Celebrate Summer with a Little Crochet!
As I write this it's 61 degrees and cloudy—at the end of June! It's usually at least in the 70s here by now. Even though it feels like spring outside, I'm thinking summery thoughts and I'm turning to all sorts of warm-weather knitting and crochet projects.
Marcy Smith, editor of Interweave Crochet, is here today to talk about all of the summer designs in the newest issue of the magazine. There are really some beautiful items here, and as usual, lots of inspiration! So here's Marcy to tell you more. (Plus, there's a free pattern at the end of the newsletter!) Let the summer begin!
Dive into the Summer Issue of Interweave Crochet
We love summer crochet. Lacy fabric, light fibers—it's all good.
And our summer issue of Interweave Crochet is brimming with patterns that are both engaging to make and fun to wear.
by Natasha Robarge
|Moth Wings Shrug
by Mimi Alelis
Threadweight and laceweight fibers play a strong role in this issue. The Lodestar Tunic, above left, is a delicious bit of crochet that begins with the sassy motif belt and works upward for the bodice, then downward for a skirt. Make it as is for a tunic, or make it shorter for a top or longer for a dress.
The Moth Wings Shrug, above right, is a bit of thread crochet perfect for a carry-around project. Even after you've begun joining the motifs, the project is very portable.
|Midsummer Night's Shawl
by Lisa Naskrent
We have three shawls, including the Cool Wave Shawl worked in Tunisian crochet. (To make learning Tunisian even easier, check out our videos on Tunisian techniques at CrochetMe.com.)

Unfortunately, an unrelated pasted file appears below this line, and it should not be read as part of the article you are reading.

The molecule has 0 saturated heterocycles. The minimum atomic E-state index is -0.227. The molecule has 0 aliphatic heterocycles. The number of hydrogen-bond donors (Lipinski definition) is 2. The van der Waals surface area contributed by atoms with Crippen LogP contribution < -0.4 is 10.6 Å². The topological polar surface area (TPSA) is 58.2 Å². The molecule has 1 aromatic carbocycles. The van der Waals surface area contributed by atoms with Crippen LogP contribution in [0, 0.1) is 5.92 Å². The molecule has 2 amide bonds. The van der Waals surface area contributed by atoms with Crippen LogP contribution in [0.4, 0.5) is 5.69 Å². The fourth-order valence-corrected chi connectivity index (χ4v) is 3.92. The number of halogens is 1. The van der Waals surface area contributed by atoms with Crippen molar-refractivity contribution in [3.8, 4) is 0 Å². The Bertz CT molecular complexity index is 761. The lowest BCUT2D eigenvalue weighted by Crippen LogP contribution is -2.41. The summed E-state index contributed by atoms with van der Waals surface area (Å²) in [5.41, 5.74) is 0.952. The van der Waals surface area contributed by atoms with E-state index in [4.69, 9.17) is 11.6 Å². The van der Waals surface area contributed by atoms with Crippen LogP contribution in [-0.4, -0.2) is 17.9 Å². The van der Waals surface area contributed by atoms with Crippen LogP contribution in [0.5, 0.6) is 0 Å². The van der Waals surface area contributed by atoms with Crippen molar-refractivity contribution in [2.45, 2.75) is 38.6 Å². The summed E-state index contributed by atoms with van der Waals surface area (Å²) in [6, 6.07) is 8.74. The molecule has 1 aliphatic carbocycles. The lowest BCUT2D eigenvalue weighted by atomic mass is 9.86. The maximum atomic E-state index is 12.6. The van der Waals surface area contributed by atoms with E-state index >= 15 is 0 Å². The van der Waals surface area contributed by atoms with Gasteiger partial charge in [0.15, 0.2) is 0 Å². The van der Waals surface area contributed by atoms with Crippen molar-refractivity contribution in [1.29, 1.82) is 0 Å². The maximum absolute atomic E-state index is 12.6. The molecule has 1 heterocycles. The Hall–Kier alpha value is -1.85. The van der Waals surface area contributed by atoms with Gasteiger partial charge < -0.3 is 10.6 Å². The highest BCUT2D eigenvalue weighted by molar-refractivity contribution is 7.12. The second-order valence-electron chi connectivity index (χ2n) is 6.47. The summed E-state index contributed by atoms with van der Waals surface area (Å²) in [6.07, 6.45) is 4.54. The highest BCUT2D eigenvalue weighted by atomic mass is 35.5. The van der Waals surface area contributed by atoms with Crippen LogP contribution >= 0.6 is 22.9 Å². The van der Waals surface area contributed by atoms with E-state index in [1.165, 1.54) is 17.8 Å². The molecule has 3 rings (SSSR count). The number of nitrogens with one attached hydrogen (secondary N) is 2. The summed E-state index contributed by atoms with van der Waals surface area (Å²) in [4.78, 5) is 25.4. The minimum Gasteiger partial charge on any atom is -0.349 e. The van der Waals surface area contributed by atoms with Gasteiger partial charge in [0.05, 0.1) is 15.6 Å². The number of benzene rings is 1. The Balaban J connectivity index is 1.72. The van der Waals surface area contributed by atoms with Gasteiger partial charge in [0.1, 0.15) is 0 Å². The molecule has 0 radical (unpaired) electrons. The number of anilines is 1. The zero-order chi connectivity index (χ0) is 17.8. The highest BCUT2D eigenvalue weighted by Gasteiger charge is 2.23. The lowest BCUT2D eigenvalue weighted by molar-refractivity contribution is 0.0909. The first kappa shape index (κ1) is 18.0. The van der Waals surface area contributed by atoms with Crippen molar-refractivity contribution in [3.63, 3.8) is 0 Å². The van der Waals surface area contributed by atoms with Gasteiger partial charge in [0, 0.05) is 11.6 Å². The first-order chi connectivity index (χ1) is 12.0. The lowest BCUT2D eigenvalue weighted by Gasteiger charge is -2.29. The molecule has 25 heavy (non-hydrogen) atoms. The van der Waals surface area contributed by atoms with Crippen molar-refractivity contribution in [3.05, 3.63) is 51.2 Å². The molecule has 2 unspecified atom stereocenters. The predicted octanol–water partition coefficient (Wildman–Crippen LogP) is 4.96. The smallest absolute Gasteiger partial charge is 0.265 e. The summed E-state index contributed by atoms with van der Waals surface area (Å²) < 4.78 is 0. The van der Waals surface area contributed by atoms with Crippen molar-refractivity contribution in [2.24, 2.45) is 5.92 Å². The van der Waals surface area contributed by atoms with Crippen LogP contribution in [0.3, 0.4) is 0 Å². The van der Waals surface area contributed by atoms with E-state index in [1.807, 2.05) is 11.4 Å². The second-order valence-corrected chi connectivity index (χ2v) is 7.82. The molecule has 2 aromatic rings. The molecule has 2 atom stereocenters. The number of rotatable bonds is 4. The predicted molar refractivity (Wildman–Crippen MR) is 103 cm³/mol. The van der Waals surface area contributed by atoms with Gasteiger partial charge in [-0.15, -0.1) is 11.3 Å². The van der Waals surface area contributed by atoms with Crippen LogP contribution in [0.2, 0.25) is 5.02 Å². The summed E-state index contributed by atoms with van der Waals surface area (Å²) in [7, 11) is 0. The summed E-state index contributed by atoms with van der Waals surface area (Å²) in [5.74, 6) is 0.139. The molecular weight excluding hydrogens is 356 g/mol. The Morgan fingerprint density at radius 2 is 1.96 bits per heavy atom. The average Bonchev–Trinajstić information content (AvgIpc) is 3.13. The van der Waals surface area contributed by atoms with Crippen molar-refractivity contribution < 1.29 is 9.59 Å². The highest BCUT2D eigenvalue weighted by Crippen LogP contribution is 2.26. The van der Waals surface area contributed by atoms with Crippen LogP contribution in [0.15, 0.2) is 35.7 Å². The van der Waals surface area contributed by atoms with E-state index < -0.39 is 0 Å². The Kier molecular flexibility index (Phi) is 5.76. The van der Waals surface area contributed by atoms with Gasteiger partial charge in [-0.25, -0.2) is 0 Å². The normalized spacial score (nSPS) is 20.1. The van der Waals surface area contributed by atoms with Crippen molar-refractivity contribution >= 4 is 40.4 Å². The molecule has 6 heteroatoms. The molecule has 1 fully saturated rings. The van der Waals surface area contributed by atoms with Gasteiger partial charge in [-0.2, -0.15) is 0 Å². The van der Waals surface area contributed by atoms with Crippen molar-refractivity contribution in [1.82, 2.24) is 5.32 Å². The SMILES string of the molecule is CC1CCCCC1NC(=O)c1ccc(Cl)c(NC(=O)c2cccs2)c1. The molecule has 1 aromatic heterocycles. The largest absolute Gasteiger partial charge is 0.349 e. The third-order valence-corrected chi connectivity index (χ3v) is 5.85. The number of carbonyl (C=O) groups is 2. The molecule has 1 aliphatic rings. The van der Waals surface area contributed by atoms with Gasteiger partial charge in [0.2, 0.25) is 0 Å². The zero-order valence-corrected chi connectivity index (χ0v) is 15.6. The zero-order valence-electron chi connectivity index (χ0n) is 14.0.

The Midsummer Night's Shawl by Lisa Naskrent, left, is worked in laceweight Malabrigo in a pattern that's suitable for novice shawl-makers.
If you prefer diagrams to written instructions, we've included plenty of them throughout the issue. We hope this makes your crocheting even more enjoyable.
More to Love
And there's more to love in this issue: Gwen Blakley Kinsler and Margaret Hubert share their conversation about the evolution of crochet over the past half century or so.
In Beyond the Basics, Kim Guzman revisits double-ended crochet and provides a pattern for linen placemats perfect for an outdoor dinner.
Betsy Greer focuses on charities for homeless pets in her Craftivism column, including a pattern for a Cat Nap Mat.
And we have the first five designer squares in the Chain Reaction Afghan Project, including Kathy Merrick's Circles Squared, at left. Remember to submit your own original design at CrochetMe.com. It could become part of the final afghan!
Enjoy your summer crochet!
Download the pattern for the Moonglow Vee by Mari Lynn Patrick, today! Also, you'll find enlarged charts for the Midsummer Night's Shawl by Lisa Naskrent at CrochetMe.com.